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Geology of Buxton

Did you know that once upon a time there were supposedly sharks in Derbyshire? It is also rumoured there were hippopotamuses and rhinos, bears and hyenas. There's even a tall 'tail' about a mermaid!
The geology around Buxton is like much of the rest of the Peak Districts story. Around 280 million years ago, strong earth movements forced the rocks to arch upwards. These formed an elongated dome which dipped gently to the East and West. Over millions of years erosion wore away the crest of the dome, leaving much older limestone rocks, which were exposed in the central southern area of the Peak District and surrounded by a horseshoe of the younger grit stone's shale and mudstones.

The great grit stone edges and Tors were born, forming dramatic Tolkien-esque shapes to the bleak boggy moorland. The exposure of the sandstone were formerly carved into millstones and grindstones, can be found littered all over the Peak District moors, not far from Buxton itself and the name of 'millstone grit' was also born at the same time.

The Peak District limestone was formed during the Carboniferous geological period and at this time, some 340 million years ago, Britain was part of a larger continental landmass close to the equator.

Hot liquids rose from deep in the earth's crust and cooled as they neared the surface and chemicals in the liquid crystallised as they cooled. They filled the cracks and cavities of the limestone deposits of rock known as ore, containing valuable metals such as lead and copper.

Around 2000BC, the Beaker people from Northern Europe arrived in the Peak District near Buxton, whose culture eventually merged into the Bronze Age. They believed in the afterlife and lots of different burial mounds have been found around the Buxton area. Liff's Low burial mound, near Biggin, included the usual beaker common to these people as well as tools, fragments of ochre, boar's teeth and the skeleton of a man holding a quartz pebble. Rare bronze earrings were discovered with a female skeleton at Staker Hill, just south of Buxton. The skeleton and beaker excavated from here are still displayed at Buxton Museum, together with pottery and similar urns containing cremated bones.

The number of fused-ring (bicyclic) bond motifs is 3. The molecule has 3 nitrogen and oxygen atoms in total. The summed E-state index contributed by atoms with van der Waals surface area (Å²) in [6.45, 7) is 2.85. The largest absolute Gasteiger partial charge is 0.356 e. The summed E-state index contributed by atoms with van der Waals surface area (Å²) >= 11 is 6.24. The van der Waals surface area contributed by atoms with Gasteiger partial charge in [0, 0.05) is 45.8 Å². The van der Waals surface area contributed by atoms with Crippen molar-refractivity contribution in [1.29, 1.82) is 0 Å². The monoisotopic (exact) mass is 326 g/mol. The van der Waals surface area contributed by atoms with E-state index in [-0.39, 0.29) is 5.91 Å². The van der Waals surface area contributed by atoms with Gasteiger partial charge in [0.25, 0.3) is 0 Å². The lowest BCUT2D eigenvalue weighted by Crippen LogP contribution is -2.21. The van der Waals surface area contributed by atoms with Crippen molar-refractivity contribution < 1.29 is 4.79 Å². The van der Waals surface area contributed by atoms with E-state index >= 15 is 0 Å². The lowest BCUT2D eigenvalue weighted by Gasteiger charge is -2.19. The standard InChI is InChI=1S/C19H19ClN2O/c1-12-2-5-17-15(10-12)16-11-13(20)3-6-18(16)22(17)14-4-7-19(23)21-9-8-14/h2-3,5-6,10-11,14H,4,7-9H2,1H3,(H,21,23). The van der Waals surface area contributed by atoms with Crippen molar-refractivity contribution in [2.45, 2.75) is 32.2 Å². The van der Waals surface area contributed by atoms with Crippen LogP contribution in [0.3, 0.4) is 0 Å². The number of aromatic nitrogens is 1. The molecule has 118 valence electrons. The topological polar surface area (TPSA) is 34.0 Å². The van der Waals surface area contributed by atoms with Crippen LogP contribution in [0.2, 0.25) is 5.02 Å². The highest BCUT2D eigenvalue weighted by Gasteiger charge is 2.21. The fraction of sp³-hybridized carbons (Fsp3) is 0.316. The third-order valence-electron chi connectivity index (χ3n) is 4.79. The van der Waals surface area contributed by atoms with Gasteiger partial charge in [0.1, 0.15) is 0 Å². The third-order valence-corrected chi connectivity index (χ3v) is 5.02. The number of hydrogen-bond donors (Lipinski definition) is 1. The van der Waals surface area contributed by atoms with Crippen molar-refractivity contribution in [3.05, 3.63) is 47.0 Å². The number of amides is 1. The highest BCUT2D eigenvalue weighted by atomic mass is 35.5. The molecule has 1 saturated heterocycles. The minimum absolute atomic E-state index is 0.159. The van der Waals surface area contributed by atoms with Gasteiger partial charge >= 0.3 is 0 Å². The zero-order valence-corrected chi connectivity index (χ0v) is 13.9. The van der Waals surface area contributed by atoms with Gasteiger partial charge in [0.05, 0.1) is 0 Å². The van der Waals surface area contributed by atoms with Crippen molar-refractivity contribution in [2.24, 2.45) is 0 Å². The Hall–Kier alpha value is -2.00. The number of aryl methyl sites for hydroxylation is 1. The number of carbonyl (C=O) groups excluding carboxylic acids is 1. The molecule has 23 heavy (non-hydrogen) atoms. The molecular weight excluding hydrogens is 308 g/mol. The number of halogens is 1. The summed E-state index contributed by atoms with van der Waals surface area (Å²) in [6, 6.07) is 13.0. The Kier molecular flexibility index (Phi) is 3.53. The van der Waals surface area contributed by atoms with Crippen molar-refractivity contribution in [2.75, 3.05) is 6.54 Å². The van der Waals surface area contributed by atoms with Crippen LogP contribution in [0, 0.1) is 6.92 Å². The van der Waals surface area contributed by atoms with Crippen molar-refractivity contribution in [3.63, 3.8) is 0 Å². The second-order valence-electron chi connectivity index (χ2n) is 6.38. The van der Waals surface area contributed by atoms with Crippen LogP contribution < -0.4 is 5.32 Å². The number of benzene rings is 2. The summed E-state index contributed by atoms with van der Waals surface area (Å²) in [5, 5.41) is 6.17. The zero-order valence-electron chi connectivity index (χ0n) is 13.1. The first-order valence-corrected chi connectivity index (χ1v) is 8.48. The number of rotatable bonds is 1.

The Peak District National Park is renowned for its landscape and there have been several significant geologists, whose work is represented in collections in the county and around the world. The place to find these relics and the history, geology and archaeology of the area can be found in Buxton Museum, housing sabre tooth tiger remains from the Victory quarry, Dove Holes, which were found in 1903. There was also material from caves in the Manifold Valley, including Fox Holes, Elderbush cave and Thor's Fissure.

Under the supervision of professionals like J. W. Jackson, and Don Branwell of Sheffield University' the people and archaeology Society excavated these important sites. The geology collection is the museums most significant holding and as well as the objects, there is the Boyd Dawkins and Jackson archive, covering the period from around 1858 to 1960. These include correspondence with significant contemporary geologists and archaeologists. Their libraries are also at the Museum and contain books by many of the leading scientists of the age, Darwin, Evans, Garstang and several others of note.

The geology of how Poole's Cavern in Buxton was formed is fascinating and you can read about it on the Poole's cavern page.